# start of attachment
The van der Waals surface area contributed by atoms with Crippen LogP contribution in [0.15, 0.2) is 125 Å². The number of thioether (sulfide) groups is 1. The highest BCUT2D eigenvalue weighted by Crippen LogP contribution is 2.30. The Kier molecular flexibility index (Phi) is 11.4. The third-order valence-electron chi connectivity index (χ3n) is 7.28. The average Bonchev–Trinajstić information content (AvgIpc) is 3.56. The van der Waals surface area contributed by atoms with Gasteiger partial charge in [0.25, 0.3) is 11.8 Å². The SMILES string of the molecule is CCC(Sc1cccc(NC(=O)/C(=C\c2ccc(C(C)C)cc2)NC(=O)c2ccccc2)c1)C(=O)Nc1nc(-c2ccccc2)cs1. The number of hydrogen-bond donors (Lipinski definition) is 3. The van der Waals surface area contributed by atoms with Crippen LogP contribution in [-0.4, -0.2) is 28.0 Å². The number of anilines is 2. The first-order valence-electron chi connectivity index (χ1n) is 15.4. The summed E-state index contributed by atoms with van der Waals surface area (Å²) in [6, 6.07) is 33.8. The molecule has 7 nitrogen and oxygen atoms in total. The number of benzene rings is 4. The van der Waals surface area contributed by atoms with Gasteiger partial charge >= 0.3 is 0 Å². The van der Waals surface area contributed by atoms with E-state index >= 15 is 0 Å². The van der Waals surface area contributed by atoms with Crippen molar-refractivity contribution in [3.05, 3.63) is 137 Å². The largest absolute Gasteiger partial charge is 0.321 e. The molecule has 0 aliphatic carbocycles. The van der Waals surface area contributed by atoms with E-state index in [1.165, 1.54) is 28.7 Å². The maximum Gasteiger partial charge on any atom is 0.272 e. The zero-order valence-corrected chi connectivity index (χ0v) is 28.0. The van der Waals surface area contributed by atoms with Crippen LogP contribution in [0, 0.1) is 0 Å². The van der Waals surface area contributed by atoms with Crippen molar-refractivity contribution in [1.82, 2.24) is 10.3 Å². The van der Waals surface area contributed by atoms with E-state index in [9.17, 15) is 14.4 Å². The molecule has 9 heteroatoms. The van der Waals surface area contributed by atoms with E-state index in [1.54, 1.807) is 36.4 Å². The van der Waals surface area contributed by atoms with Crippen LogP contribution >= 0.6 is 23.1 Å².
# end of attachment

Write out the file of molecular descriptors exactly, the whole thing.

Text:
The van der Waals surface area contributed by atoms with Crippen LogP contribution in [0.15, 0.2) is 125 Å². The number of thioether (sulfide) groups is 1. The highest BCUT2D eigenvalue weighted by Crippen LogP contribution is 2.30. The Kier molecular flexibility index (Phi) is 11.4. The third-order valence-electron chi connectivity index (χ3n) is 7.28. The average Bonchev–Trinajstić information content (AvgIpc) is 3.56. The van der Waals surface area contributed by atoms with Gasteiger partial charge in [0.25, 0.3) is 11.8 Å². The SMILES string of the molecule is CCC(Sc1cccc(NC(=O)/C(=C\c2ccc(C(C)C)cc2)NC(=O)c2ccccc2)c1)C(=O)Nc1nc(-c2ccccc2)cs1. The number of hydrogen-bond donors (Lipinski definition) is 3. The van der Waals surface area contributed by atoms with Crippen LogP contribution in [-0.4, -0.2) is 28.0 Å². The number of anilines is 2. The first-order valence-electron chi connectivity index (χ1n) is 15.4. The summed E-state index contributed by atoms with van der Waals surface area (Å²) in [6, 6.07) is 33.8. The molecule has 7 nitrogen and oxygen atoms in total. The number of benzene rings is 4. The van der Waals surface area contributed by atoms with Gasteiger partial charge >= 0.3 is 0 Å². The van der Waals surface area contributed by atoms with E-state index >= 15 is 0 Å². The van der Waals surface area contributed by atoms with Crippen molar-refractivity contribution in [3.05, 3.63) is 137 Å². The largest absolute Gasteiger partial charge is 0.321 e. The molecule has 0 aliphatic carbocycles. The van der Waals surface area contributed by atoms with E-state index in [1.165, 1.54) is 28.7 Å². The maximum Gasteiger partial charge on any atom is 0.272 e. The zero-order valence-corrected chi connectivity index (χ0v) is 28.0. The van der Waals surface area contributed by atoms with Crippen LogP contribution in [0, 0.1) is 0 Å². The van der Waals surface area contributed by atoms with Crippen molar-refractivity contribution in [1.82, 2.24) is 10.3 Å². The van der Waals surface area contributed by atoms with E-state index in [9.17, 15) is 14.4 Å². The molecule has 9 heteroatoms. The van der Waals surface area contributed by atoms with E-state index in [1.54, 1.807) is 36.4 Å². The van der Waals surface area contributed by atoms with Crippen LogP contribution >= 0.6 is 23.1 Å².